Ball AM, Gillen DL, Sherrard D, Weiss NS, Emerson SS et al (2002) Risk of hip fracture among dialysis and renal transplant recipients. JAMA 288:3014–3018PubMedCrossRefGoogle Scholar
  20. 20.
    Karsenty G (2006) Convergence between bone and energy homeostases: leptin regulation of bone mass. Cell Metab 4:341–348PubMedCrossRefGoogle Scholar
  21. 21.
    Neer RM, Arnaud CD, Zanchetta JR, Prince R, Gaich GA et al (2001) Effect of parathyroid hormone (1-34) on fractures and bone mineral density in postmenopausal women with osteoporosis. N Engl J Med 344:1434–1441PubMedCrossRefGoogle Scholar
  22. 22.
    Rodriguez-Ortiz ME, Lopez I, Munoz-Castaneda JR, Martinez-Moreno JM, Ramirez AP et al (2012) Calcium deficiency reduces circulating levels of FGF23. J Am Soc Nephrol 23:1190–1197PubMedCentralPubMedCrossRefGoogle Scholar
  23. 23.
    O’Brien CA, Plotkin LI, Galli C, Goellner JJ, Gortazar AR et al (2008) Control of bone mass and remodeling by PTH receptor signaling in osteocytes. PLoS One 3:e2942PubMedCentralPubMedCrossRefGoogle Scholar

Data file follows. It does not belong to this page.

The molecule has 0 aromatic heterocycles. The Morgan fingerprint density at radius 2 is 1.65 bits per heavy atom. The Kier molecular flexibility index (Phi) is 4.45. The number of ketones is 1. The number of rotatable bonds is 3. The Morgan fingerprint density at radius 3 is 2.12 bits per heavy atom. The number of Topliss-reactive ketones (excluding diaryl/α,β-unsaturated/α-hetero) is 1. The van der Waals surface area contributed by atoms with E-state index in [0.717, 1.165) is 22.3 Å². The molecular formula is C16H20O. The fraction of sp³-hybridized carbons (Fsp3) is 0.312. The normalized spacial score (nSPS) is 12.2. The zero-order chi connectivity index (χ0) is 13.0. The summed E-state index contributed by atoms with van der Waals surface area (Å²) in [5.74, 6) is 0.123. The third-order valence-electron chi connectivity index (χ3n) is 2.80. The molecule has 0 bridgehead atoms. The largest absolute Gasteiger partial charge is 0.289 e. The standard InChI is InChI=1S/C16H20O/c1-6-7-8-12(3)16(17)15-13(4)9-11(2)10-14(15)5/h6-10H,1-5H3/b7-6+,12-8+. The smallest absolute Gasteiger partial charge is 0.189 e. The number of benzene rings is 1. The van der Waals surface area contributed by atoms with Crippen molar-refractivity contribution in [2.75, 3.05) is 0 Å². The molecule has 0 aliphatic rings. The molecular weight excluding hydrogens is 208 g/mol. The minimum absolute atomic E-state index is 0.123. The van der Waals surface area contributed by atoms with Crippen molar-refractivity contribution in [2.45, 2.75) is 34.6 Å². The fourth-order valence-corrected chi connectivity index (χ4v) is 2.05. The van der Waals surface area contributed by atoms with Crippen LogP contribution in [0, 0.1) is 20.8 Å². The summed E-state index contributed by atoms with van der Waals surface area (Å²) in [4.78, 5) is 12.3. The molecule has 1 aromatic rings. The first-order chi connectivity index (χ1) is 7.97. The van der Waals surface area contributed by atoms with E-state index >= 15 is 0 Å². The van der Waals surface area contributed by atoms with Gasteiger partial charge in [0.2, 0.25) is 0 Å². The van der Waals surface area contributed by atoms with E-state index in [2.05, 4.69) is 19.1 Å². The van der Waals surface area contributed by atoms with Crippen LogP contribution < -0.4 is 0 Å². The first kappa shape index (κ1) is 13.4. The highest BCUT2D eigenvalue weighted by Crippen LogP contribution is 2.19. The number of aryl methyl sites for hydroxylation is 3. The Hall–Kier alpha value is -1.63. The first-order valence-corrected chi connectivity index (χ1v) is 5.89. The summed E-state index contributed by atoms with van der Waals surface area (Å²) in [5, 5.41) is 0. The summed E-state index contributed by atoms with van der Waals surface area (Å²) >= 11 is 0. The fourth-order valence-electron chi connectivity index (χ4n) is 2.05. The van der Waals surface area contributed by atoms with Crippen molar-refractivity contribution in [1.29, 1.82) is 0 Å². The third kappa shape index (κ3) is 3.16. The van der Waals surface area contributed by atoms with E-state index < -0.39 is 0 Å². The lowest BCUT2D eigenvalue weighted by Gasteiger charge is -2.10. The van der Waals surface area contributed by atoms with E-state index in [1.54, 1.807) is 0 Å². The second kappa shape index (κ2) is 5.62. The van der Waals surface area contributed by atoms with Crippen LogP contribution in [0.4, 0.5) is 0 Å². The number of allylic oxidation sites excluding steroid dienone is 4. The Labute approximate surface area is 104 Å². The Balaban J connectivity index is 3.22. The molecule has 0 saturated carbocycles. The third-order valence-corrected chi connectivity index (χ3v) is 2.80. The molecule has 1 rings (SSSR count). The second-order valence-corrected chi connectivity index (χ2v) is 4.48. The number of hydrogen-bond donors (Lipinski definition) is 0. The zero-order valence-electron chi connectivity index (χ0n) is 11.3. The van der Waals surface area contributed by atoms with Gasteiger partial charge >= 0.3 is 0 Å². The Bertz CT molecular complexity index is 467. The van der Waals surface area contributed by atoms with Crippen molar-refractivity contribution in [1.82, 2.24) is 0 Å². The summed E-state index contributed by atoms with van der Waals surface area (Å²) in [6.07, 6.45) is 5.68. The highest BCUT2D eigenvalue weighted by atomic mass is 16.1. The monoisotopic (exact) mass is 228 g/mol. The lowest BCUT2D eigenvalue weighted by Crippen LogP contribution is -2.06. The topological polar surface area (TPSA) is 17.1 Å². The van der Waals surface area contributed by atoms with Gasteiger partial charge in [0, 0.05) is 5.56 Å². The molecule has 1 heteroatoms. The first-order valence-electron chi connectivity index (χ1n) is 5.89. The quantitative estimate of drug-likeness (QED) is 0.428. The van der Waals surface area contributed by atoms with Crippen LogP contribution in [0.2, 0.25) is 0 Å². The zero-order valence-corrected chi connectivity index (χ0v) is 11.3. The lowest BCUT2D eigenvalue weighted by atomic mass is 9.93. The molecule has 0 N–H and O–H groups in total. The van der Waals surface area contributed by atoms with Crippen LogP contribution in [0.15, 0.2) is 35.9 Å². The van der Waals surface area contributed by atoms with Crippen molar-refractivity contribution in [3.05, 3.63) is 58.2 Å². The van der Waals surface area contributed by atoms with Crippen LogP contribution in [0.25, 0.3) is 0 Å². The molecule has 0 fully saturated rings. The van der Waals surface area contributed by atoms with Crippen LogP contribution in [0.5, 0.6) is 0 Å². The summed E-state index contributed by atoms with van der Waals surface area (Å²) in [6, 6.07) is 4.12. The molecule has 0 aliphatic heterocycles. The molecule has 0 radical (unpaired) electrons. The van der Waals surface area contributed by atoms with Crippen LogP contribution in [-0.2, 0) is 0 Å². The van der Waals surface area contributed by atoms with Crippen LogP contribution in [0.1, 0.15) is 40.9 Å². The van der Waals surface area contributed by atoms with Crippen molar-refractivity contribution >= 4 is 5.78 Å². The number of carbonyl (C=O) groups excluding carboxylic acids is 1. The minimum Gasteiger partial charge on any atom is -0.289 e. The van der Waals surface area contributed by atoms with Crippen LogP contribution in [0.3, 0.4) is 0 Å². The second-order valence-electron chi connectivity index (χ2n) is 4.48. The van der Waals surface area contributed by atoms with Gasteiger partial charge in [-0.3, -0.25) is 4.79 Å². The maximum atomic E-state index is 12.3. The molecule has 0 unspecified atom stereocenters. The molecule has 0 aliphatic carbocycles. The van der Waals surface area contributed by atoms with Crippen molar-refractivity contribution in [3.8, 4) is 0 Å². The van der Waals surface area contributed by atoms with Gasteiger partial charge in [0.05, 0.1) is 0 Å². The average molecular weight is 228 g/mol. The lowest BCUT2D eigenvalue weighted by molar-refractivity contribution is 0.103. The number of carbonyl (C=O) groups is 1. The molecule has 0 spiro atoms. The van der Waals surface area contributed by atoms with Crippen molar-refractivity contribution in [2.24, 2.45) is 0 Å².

24. 24.
    Yajima A, Inaba M, Tominaga Y, Nishizawa Y, Ikeda K et al (2010) Increased osteocyte death and mineralization inside bone after parathyroidectomy in patients with secondary hyperparathyroidism. J Bone Miner Res 25:2374–2381PubMedCrossRefGoogle Scholar
  25. 25.
    Paszty C, Turner CH, Robinson MK (2010) Sclerostin: a gem from the genome leads to bone-building antibodies. J Bone Miner Res 25:1897–1904Google Scholar
  26. 26.
    Qing H, Ardeshirpour L, Pajevic PD, Dusevich V, Jahn K et al (2012) Demonstration of osteocytic perilacunar/canalicular remodeling in mice during lactation. J Bone Miner Res 27:1018–1029Google Scholar

Copyright information

© The Japanese Society for Bone and Mineral Research and Springer Japan 2013

Authors and Affiliations

  1. 1.Department of Bone and Joint DiseaseNational Center for Geriatrics and GerontologyObuJapan
  2. 2.Medical Work-Life-Balance CenterNagasaki University HospitalNagasakiJapan

Personalised recommendations